HI works in Ethiopia to improve access for vulnerable people, including people with disabilities, to humanitarian services. The organisation also aims to improve people with disabilities' inclusion in society; making sure that children with disabilities can go to school and that adults with disabilities are able to work and participate in community life
A blind girl learns Braille at school | © M. Feltner / Handicap International
HI is currently working to improve the living conditions of vulnerable people in Ethiopia and to ensure inclusion of refugees and internally displaced persons.
For example, the organisation provides stimulation physiotherapy for malnourished babies and children in refugee camps in the Gambella region, to stimulate their growth and reduce the risk of developmental delay. HI also conducts house-to_house visits to identify girls not attending school, followed by mentoring and family support to allow them to access an education.
The second largest country in terms of population in Africa, Ethiopia has 100 million inhabitants. Its demographic weight has been increased by the constant influx of refugees whose essential needs are barely met.
The country hosts people displaced by cross-border movements due to drought, conflict, political upheaval and civil wars in neighbouring countries (Eritrea, Somalia, Sudan and South Sudan). There are also large numbers of internally displaced persons, initially forced to move due to drought. This number has constantly increased due to the ongoing conflicts in neighbouring countries and the food crisis which has affected the region since 2011. According to the United Nations, the country will continue to take in large numbers of asylum seekers from neighbouring countries due to its geographic location and the weather events and geopolitical events in the region.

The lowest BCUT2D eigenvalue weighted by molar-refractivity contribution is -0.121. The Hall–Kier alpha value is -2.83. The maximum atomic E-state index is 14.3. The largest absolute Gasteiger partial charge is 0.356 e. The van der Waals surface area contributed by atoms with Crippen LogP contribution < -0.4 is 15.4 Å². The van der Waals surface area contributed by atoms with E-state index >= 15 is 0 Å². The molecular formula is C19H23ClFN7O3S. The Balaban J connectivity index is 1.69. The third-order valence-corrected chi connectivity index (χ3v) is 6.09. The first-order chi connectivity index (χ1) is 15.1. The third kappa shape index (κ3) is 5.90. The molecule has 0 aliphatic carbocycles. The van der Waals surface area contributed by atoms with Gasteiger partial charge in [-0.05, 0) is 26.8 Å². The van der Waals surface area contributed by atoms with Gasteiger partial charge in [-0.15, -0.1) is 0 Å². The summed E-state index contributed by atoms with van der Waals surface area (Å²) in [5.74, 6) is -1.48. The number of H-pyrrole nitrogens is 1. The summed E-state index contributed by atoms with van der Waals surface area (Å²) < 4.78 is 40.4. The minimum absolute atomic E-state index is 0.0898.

Over the last 15 years, Ethiopia has undergone significant economic and social changes and has recorded some of the highest growth rates in the world-over 10 % in some years. However, Ethiopia’s Human Development Index (HDI) and its relative ranking have not moved significantly during the past decade. Health services are limited, notably those dedicated to people with disabilities. Ethiopia is also one of the Sub-Saharan African countries the worst affected by the HIV/AIDS epidemic.
Number of Handicap International staff members: 60
Date the programme opened: 1986